Virginia Executive Indicted for Fraudulently Receiving Confidential Information About VA Construction Projects
A 23-count indictment was filed charging a Virginia executive with providing things of value to the former director of the Cleveland and Dayton Veterans Affairs Medical Center in exchange for confidential information about VA construction projects, law enforcement officials said.
Mark S. Farmer, 54, of Arlington, Virginia was charged with one count of conspiracy to commit mail fraud, wire fraud and theft of government property; two counts of wire fraud; six counts of embezzlement and theft; one count of violating the Hobbs Act and 13 counts of mail fraud.
Farmer was employed at an integrated design firm that performed work for the VA. He worked in several different capacities, including associate principal. The business is identified in the indictment only as “Business 75”.
Farmer and Business 75 received VA records and things of value, including non-public information concerning the VA and streamlined access to public information concerning the VA, which William Montague had embezzled and stolen without authority from the VA. This was done to give Farmer and Business 75 an advantage over other companies in the awarding and administration of VA business.
Montague, the former director of the Cleveland and Dayton Veterans Affairs Medical Center, pleaded guilty earlier this year to 64 counts related to his role in the conspiracy. He is awaiting sentencing.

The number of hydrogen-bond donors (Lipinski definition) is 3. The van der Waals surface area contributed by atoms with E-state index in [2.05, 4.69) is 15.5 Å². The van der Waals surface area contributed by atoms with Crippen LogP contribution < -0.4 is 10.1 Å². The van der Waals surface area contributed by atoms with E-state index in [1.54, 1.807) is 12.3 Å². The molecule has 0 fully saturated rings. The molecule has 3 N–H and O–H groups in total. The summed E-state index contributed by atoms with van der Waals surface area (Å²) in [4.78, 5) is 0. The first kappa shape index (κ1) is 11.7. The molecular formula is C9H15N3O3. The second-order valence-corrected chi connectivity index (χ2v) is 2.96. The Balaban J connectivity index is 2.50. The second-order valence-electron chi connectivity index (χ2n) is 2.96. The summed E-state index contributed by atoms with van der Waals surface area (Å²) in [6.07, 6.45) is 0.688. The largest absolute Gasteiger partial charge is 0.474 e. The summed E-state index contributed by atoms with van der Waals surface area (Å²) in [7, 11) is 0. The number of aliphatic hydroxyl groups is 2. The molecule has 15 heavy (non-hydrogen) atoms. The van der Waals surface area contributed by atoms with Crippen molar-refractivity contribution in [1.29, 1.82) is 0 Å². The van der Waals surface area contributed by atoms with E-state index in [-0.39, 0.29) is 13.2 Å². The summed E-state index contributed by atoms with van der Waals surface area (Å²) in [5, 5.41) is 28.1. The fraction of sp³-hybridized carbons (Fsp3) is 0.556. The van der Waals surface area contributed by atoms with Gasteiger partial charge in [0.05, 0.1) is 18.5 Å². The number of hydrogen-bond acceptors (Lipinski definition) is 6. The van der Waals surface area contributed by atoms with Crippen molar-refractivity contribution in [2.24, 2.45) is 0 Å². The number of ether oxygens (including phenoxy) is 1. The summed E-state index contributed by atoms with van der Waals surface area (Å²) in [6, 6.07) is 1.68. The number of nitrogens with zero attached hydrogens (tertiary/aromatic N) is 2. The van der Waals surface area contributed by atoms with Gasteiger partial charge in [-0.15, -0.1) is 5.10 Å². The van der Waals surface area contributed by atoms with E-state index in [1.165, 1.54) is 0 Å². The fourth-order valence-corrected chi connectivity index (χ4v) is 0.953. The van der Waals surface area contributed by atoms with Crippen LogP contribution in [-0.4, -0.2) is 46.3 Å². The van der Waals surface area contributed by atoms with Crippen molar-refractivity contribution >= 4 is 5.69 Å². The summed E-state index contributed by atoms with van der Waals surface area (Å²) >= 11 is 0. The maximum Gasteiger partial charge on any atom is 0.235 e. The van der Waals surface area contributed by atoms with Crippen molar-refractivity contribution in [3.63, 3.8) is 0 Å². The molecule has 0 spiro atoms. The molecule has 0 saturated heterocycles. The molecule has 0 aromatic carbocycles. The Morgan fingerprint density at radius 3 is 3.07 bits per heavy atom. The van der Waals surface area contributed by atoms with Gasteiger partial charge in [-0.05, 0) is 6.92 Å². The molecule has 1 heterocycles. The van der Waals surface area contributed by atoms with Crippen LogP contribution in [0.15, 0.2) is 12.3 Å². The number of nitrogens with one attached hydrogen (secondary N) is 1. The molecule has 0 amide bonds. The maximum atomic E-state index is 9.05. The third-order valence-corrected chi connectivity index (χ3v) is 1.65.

“Bribing a public official to obtain internal government documents and information for a competitive business advantage is illegal,” said Stephen D. Anthony, Special Agent in Charge of the Federal Bureau of Investigation’s Cleveland Office. “The FBI will continue to root out corruption at all levels.”
“Contractors and employees conspiring to defraud the VA is particularly intolerable as the VA struggles to effectively serve our nation's veterans,” said Gavin McClaren, U.S. VA OIG, Resident Agent in Charge, Cleveland.
Farmer asked Montague to obtain information concerning VA contracts and business, including VA records. Montague used his power and influence at the VA to gain access to VA employees in ways that Farmer and Business 75 could not. Montague gave false and misleading information to VA employees about Montague’s reasons for requesting VA records and information, according to the indictment.
The case was prosecuted by Assistant United States Attorneys Antoinette T. Bacon following an investigation by the FBI and United States Department of Veterans Affairs – Office of Inspector General.
If convicted, the defendant’s sentence will be determined by the court after a review of the federal sentencing guidelines and factors unique to the case, including the defendant’s prior criminal record (if any), the defendant’s role in the offense and the characteristics of the violation.
An indictment is only a charge and is not evidence of guilt. A defendant is entitled to a fair trial in which it will be the government’s burden to prove guilt beyond a reasonable doubt.